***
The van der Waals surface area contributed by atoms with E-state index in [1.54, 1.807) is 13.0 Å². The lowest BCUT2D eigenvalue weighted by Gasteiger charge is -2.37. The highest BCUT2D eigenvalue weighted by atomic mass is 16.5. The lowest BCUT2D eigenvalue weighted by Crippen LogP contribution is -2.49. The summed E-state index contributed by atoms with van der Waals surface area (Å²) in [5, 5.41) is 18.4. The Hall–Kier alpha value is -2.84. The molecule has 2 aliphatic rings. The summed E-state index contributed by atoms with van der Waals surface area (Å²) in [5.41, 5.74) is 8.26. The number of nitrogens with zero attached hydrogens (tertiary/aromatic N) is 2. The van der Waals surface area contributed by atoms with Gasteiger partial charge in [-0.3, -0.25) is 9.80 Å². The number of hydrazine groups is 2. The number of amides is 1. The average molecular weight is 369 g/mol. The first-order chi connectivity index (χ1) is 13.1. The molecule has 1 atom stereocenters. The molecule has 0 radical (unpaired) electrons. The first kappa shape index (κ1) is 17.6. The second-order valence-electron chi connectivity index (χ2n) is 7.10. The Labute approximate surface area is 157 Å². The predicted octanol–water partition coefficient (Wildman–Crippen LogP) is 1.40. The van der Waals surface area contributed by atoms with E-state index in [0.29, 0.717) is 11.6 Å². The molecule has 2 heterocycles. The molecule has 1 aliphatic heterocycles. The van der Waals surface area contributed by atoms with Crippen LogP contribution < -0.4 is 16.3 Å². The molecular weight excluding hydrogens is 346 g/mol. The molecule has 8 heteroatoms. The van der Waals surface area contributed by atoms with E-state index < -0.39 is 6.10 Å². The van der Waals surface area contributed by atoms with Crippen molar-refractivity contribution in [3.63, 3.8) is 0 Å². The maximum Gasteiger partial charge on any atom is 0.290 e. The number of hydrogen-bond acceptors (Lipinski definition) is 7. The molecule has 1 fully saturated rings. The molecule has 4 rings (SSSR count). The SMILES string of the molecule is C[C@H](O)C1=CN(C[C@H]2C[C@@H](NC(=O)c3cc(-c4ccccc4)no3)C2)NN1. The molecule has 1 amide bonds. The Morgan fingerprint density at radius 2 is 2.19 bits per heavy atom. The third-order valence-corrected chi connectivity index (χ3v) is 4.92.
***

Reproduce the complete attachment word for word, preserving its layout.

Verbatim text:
The van der Waals surface area contributed by atoms with E-state index in [1.54, 1.807) is 13.0 Å². The lowest BCUT2D eigenvalue weighted by Gasteiger charge is -2.37. The highest BCUT2D eigenvalue weighted by atomic mass is 16.5. The lowest BCUT2D eigenvalue weighted by Crippen LogP contribution is -2.49. The summed E-state index contributed by atoms with van der Waals surface area (Å²) in [5, 5.41) is 18.4. The Hall–Kier alpha value is -2.84. The molecule has 2 aliphatic rings. The summed E-state index contributed by atoms with van der Waals surface area (Å²) in [5.41, 5.74) is 8.26. The number of nitrogens with zero attached hydrogens (tertiary/aromatic N) is 2. The van der Waals surface area contributed by atoms with Gasteiger partial charge in [-0.3, -0.25) is 9.80 Å². The number of hydrazine groups is 2. The number of amides is 1. The average molecular weight is 369 g/mol. The first-order chi connectivity index (χ1) is 13.1. The molecule has 1 atom stereocenters. The molecule has 0 radical (unpaired) electrons. The first kappa shape index (κ1) is 17.6. The second-order valence-electron chi connectivity index (χ2n) is 7.10. The Labute approximate surface area is 157 Å². The predicted octanol–water partition coefficient (Wildman–Crippen LogP) is 1.40. The van der Waals surface area contributed by atoms with E-state index in [0.29, 0.717) is 11.6 Å². The molecule has 2 heterocycles. The molecule has 1 aliphatic heterocycles. The van der Waals surface area contributed by atoms with Crippen LogP contribution < -0.4 is 16.3 Å². The molecular weight excluding hydrogens is 346 g/mol. The molecule has 8 heteroatoms. The van der Waals surface area contributed by atoms with E-state index < -0.39 is 6.10 Å². The van der Waals surface area contributed by atoms with Crippen molar-refractivity contribution in [3.63, 3.8) is 0 Å². The maximum Gasteiger partial charge on any atom is 0.290 e. The number of hydrogen-bond acceptors (Lipinski definition) is 7. The molecule has 1 fully saturated rings. The molecule has 4 rings (SSSR count). The SMILES string of the molecule is C[C@H](O)C1=CN(C[C@H]2C[C@@H](NC(=O)c3cc(-c4ccccc4)no3)C2)NN1. The molecule has 1 amide bonds. The Morgan fingerprint density at radius 2 is 2.19 bits per heavy atom. The third-order valence-corrected chi connectivity index (χ3v) is 4.92.